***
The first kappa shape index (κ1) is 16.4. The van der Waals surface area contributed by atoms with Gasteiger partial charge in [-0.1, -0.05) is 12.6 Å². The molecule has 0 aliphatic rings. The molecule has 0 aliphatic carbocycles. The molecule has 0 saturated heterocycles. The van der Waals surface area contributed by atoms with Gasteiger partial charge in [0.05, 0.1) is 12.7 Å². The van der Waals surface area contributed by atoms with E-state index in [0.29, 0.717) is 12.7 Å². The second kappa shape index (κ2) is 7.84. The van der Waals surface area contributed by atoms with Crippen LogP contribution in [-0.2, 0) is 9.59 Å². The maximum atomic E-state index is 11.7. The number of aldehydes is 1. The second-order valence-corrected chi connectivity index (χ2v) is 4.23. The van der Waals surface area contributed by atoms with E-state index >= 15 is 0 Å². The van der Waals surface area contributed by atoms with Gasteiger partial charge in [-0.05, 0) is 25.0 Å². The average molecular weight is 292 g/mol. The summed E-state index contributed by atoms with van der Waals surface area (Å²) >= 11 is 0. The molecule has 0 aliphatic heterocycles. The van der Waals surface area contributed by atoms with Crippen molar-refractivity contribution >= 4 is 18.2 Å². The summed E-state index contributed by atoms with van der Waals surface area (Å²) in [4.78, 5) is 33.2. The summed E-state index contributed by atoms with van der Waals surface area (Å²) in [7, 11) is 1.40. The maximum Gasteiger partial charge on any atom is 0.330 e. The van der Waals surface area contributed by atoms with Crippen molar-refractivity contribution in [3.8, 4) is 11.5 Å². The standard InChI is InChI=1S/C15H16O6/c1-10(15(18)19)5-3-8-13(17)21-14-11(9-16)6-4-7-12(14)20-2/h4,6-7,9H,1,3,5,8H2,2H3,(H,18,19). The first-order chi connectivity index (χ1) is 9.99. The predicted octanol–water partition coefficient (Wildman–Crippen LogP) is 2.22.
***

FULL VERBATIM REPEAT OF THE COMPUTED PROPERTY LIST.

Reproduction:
The first kappa shape index (κ1) is 16.4. The van der Waals surface area contributed by atoms with Gasteiger partial charge in [-0.1, -0.05) is 12.6 Å². The molecule has 0 aliphatic rings. The molecule has 0 aliphatic carbocycles. The molecule has 0 saturated heterocycles. The van der Waals surface area contributed by atoms with Gasteiger partial charge in [0.05, 0.1) is 12.7 Å². The van der Waals surface area contributed by atoms with E-state index in [0.29, 0.717) is 12.7 Å². The second kappa shape index (κ2) is 7.84. The van der Waals surface area contributed by atoms with Crippen LogP contribution in [-0.2, 0) is 9.59 Å². The maximum atomic E-state index is 11.7. The number of aldehydes is 1. The second-order valence-corrected chi connectivity index (χ2v) is 4.23. The van der Waals surface area contributed by atoms with E-state index >= 15 is 0 Å². The van der Waals surface area contributed by atoms with Gasteiger partial charge in [-0.05, 0) is 25.0 Å². The average molecular weight is 292 g/mol. The summed E-state index contributed by atoms with van der Waals surface area (Å²) >= 11 is 0. The molecule has 0 aliphatic heterocycles. The van der Waals surface area contributed by atoms with Crippen molar-refractivity contribution >= 4 is 18.2 Å². The summed E-state index contributed by atoms with van der Waals surface area (Å²) in [4.78, 5) is 33.2. The summed E-state index contributed by atoms with van der Waals surface area (Å²) in [7, 11) is 1.40. The maximum Gasteiger partial charge on any atom is 0.330 e. The van der Waals surface area contributed by atoms with Crippen molar-refractivity contribution in [3.8, 4) is 11.5 Å². The standard InChI is InChI=1S/C15H16O6/c1-10(15(18)19)5-3-8-13(17)21-14-11(9-16)6-4-7-12(14)20-2/h4,6-7,9H,1,3,5,8H2,2H3,(H,18,19). The first-order chi connectivity index (χ1) is 9.99. The predicted octanol–water partition coefficient (Wildman–Crippen LogP) is 2.22.